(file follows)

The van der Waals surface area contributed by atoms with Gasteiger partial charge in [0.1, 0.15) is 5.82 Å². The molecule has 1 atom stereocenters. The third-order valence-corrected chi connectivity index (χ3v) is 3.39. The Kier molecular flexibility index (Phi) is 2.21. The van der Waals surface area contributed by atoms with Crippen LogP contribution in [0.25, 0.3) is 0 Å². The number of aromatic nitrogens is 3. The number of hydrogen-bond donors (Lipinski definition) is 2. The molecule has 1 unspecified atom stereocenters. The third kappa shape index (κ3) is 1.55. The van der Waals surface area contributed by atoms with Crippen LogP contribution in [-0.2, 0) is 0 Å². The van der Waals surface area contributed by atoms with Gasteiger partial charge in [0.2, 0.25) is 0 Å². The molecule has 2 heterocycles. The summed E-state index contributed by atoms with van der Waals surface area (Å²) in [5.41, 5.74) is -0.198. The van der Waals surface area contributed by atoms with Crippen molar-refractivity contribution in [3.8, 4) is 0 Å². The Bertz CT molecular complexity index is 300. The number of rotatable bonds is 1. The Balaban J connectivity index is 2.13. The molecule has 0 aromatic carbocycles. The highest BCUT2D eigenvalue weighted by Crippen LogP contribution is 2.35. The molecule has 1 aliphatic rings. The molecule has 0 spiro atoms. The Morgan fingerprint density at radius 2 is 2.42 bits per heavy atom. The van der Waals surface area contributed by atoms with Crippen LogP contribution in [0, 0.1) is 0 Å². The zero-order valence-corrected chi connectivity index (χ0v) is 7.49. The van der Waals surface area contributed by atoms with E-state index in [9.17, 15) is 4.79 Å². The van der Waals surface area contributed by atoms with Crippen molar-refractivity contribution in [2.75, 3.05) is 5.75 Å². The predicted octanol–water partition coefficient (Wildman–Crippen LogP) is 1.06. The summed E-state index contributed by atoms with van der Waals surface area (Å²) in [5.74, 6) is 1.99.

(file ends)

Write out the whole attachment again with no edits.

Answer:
The van der Waals surface area contributed by atoms with Gasteiger partial charge in [0.1, 0.15) is 5.82 Å². The molecule has 1 atom stereocenters. The third-order valence-corrected chi connectivity index (χ3v) is 3.39. The Kier molecular flexibility index (Phi) is 2.21. The van der Waals surface area contributed by atoms with Crippen LogP contribution in [0.25, 0.3) is 0 Å². The number of aromatic nitrogens is 3. The number of hydrogen-bond donors (Lipinski definition) is 2. The molecule has 1 unspecified atom stereocenters. The third kappa shape index (κ3) is 1.55. The van der Waals surface area contributed by atoms with Crippen LogP contribution in [-0.2, 0) is 0 Å². The van der Waals surface area contributed by atoms with Gasteiger partial charge in [0.2, 0.25) is 0 Å². The molecule has 2 heterocycles. The summed E-state index contributed by atoms with van der Waals surface area (Å²) in [5.41, 5.74) is -0.198. The van der Waals surface area contributed by atoms with Crippen molar-refractivity contribution in [3.8, 4) is 0 Å². The Bertz CT molecular complexity index is 300. The number of rotatable bonds is 1. The Balaban J connectivity index is 2.13. The molecule has 0 aromatic carbocycles. The highest BCUT2D eigenvalue weighted by Crippen LogP contribution is 2.35. The molecule has 1 aliphatic rings. The molecule has 0 spiro atoms. The Morgan fingerprint density at radius 2 is 2.42 bits per heavy atom. The van der Waals surface area contributed by atoms with Crippen LogP contribution in [0, 0.1) is 0 Å². The zero-order valence-corrected chi connectivity index (χ0v) is 7.49. The van der Waals surface area contributed by atoms with E-state index in [9.17, 15) is 4.79 Å². The van der Waals surface area contributed by atoms with Crippen molar-refractivity contribution in [2.75, 3.05) is 5.75 Å². The predicted octanol–water partition coefficient (Wildman–Crippen LogP) is 1.06. The summed E-state index contributed by atoms with van der Waals surface area (Å²) in [5.74, 6) is 1.99.